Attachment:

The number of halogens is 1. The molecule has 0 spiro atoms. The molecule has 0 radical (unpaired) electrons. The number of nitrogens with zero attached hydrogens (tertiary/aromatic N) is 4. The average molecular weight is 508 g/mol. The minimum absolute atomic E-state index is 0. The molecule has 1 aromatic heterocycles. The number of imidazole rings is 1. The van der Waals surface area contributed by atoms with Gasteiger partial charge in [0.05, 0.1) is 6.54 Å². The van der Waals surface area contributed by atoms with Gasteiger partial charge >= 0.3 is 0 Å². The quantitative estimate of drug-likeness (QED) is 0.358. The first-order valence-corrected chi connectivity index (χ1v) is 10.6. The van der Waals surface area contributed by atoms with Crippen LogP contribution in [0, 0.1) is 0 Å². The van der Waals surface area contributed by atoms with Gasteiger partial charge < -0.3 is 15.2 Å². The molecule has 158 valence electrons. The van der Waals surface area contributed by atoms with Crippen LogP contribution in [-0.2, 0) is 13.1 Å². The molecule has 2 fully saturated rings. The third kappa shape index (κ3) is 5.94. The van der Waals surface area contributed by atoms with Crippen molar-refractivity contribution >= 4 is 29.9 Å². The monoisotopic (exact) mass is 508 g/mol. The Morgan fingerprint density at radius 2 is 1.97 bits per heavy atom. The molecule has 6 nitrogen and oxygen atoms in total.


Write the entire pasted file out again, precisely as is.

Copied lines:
The number of halogens is 1. The molecule has 0 spiro atoms. The molecule has 0 radical (unpaired) electrons. The number of nitrogens with zero attached hydrogens (tertiary/aromatic N) is 4. The average molecular weight is 508 g/mol. The minimum absolute atomic E-state index is 0. The molecule has 1 aromatic heterocycles. The number of imidazole rings is 1. The van der Waals surface area contributed by atoms with Gasteiger partial charge in [0.05, 0.1) is 6.54 Å². The van der Waals surface area contributed by atoms with Gasteiger partial charge >= 0.3 is 0 Å². The quantitative estimate of drug-likeness (QED) is 0.358. The first-order valence-corrected chi connectivity index (χ1v) is 10.6. The van der Waals surface area contributed by atoms with Crippen LogP contribution in [0, 0.1) is 0 Å². The van der Waals surface area contributed by atoms with Gasteiger partial charge < -0.3 is 15.2 Å². The molecule has 158 valence electrons. The van der Waals surface area contributed by atoms with Crippen LogP contribution in [-0.2, 0) is 13.1 Å². The molecule has 2 fully saturated rings. The third kappa shape index (κ3) is 5.94. The van der Waals surface area contributed by atoms with Crippen molar-refractivity contribution >= 4 is 29.9 Å². The monoisotopic (exact) mass is 508 g/mol. The Morgan fingerprint density at radius 2 is 1.97 bits per heavy atom. The molecule has 6 nitrogen and oxygen atoms in total.